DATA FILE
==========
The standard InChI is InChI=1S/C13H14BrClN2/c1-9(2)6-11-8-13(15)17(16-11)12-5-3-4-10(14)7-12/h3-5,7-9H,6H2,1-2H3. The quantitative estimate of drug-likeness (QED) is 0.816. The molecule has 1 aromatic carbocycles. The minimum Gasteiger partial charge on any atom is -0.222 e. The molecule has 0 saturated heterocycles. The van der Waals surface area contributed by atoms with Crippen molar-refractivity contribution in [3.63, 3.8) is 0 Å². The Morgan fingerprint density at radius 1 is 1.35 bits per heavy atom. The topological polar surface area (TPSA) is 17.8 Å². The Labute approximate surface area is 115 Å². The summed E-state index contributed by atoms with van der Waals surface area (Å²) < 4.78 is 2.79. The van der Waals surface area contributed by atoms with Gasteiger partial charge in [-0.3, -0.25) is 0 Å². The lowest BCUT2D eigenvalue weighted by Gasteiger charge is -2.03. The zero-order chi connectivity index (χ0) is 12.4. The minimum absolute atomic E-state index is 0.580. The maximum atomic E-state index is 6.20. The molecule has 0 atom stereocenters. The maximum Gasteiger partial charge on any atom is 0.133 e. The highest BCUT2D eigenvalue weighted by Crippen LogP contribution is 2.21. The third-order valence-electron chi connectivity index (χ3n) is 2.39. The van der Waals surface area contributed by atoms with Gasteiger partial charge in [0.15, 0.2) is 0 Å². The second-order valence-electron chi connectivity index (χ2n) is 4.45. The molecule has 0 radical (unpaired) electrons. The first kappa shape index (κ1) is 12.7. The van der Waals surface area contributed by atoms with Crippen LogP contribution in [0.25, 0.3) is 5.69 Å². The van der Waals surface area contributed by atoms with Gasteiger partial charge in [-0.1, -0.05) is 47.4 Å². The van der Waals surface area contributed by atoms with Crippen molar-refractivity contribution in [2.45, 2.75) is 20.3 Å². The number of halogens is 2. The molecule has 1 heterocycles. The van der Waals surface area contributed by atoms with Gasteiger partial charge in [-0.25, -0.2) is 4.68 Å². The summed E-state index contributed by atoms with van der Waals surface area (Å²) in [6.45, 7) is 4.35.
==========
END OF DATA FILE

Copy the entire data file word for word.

The standard InChI is InChI=1S/C13H14BrClN2/c1-9(2)6-11-8-13(15)17(16-11)12-5-3-4-10(14)7-12/h3-5,7-9H,6H2,1-2H3. The quantitative estimate of drug-likeness (QED) is 0.816. The molecule has 1 aromatic carbocycles. The minimum Gasteiger partial charge on any atom is -0.222 e. The molecule has 0 saturated heterocycles. The van der Waals surface area contributed by atoms with Crippen molar-refractivity contribution in [3.63, 3.8) is 0 Å². The Morgan fingerprint density at radius 1 is 1.35 bits per heavy atom. The topological polar surface area (TPSA) is 17.8 Å². The Labute approximate surface area is 115 Å². The summed E-state index contributed by atoms with van der Waals surface area (Å²) < 4.78 is 2.79. The van der Waals surface area contributed by atoms with Gasteiger partial charge in [-0.3, -0.25) is 0 Å². The lowest BCUT2D eigenvalue weighted by Gasteiger charge is -2.03. The zero-order chi connectivity index (χ0) is 12.4. The minimum absolute atomic E-state index is 0.580. The maximum atomic E-state index is 6.20. The molecule has 0 atom stereocenters. The maximum Gasteiger partial charge on any atom is 0.133 e. The highest BCUT2D eigenvalue weighted by Crippen LogP contribution is 2.21. The third-order valence-electron chi connectivity index (χ3n) is 2.39. The van der Waals surface area contributed by atoms with Gasteiger partial charge in [0.15, 0.2) is 0 Å². The second-order valence-electron chi connectivity index (χ2n) is 4.45. The molecule has 0 radical (unpaired) electrons. The first kappa shape index (κ1) is 12.7. The van der Waals surface area contributed by atoms with Crippen LogP contribution in [0.25, 0.3) is 5.69 Å². The van der Waals surface area contributed by atoms with Gasteiger partial charge in [-0.1, -0.05) is 47.4 Å². The van der Waals surface area contributed by atoms with Crippen molar-refractivity contribution in [2.45, 2.75) is 20.3 Å². The number of halogens is 2. The molecule has 1 heterocycles. The van der Waals surface area contributed by atoms with Gasteiger partial charge in [-0.25, -0.2) is 4.68 Å². The summed E-state index contributed by atoms with van der Waals surface area (Å²) in [6.45, 7) is 4.35.